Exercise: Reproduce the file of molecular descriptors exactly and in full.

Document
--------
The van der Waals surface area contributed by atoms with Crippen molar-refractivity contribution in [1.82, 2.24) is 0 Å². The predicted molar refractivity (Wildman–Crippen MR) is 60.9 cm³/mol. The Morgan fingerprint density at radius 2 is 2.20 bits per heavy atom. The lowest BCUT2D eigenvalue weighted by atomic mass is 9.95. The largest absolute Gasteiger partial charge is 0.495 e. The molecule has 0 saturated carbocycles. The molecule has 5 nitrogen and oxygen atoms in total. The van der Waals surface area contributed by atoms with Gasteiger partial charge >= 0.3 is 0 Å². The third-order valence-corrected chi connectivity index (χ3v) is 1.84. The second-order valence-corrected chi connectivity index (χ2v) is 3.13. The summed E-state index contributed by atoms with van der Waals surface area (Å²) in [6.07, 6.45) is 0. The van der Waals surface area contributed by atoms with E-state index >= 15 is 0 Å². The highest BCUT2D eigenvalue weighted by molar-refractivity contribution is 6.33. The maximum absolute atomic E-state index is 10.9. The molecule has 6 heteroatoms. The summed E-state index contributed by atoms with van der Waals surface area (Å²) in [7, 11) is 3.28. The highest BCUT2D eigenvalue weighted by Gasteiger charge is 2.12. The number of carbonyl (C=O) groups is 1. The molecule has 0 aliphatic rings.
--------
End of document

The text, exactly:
The van der Waals surface area contributed by atoms with Crippen molar-refractivity contribution in [1.82, 2.24) is 0 Å². The predicted molar refractivity (Wildman–Crippen MR) is 60.9 cm³/mol. The Morgan fingerprint density at radius 2 is 2.20 bits per heavy atom. The lowest BCUT2D eigenvalue weighted by atomic mass is 9.95. The largest absolute Gasteiger partial charge is 0.495 e. The molecule has 0 saturated carbocycles. The molecule has 5 nitrogen and oxygen atoms in total. The van der Waals surface area contributed by atoms with Gasteiger partial charge >= 0.3 is 0 Å². The third-order valence-corrected chi connectivity index (χ3v) is 1.84. The second-order valence-corrected chi connectivity index (χ2v) is 3.13. The summed E-state index contributed by atoms with van der Waals surface area (Å²) in [6.07, 6.45) is 0. The van der Waals surface area contributed by atoms with E-state index >= 15 is 0 Å². The highest BCUT2D eigenvalue weighted by molar-refractivity contribution is 6.33. The maximum absolute atomic E-state index is 10.9. The molecule has 6 heteroatoms. The summed E-state index contributed by atoms with van der Waals surface area (Å²) in [7, 11) is 3.28. The highest BCUT2D eigenvalue weighted by Gasteiger charge is 2.12. The number of carbonyl (C=O) groups is 1. The molecule has 0 aliphatic rings.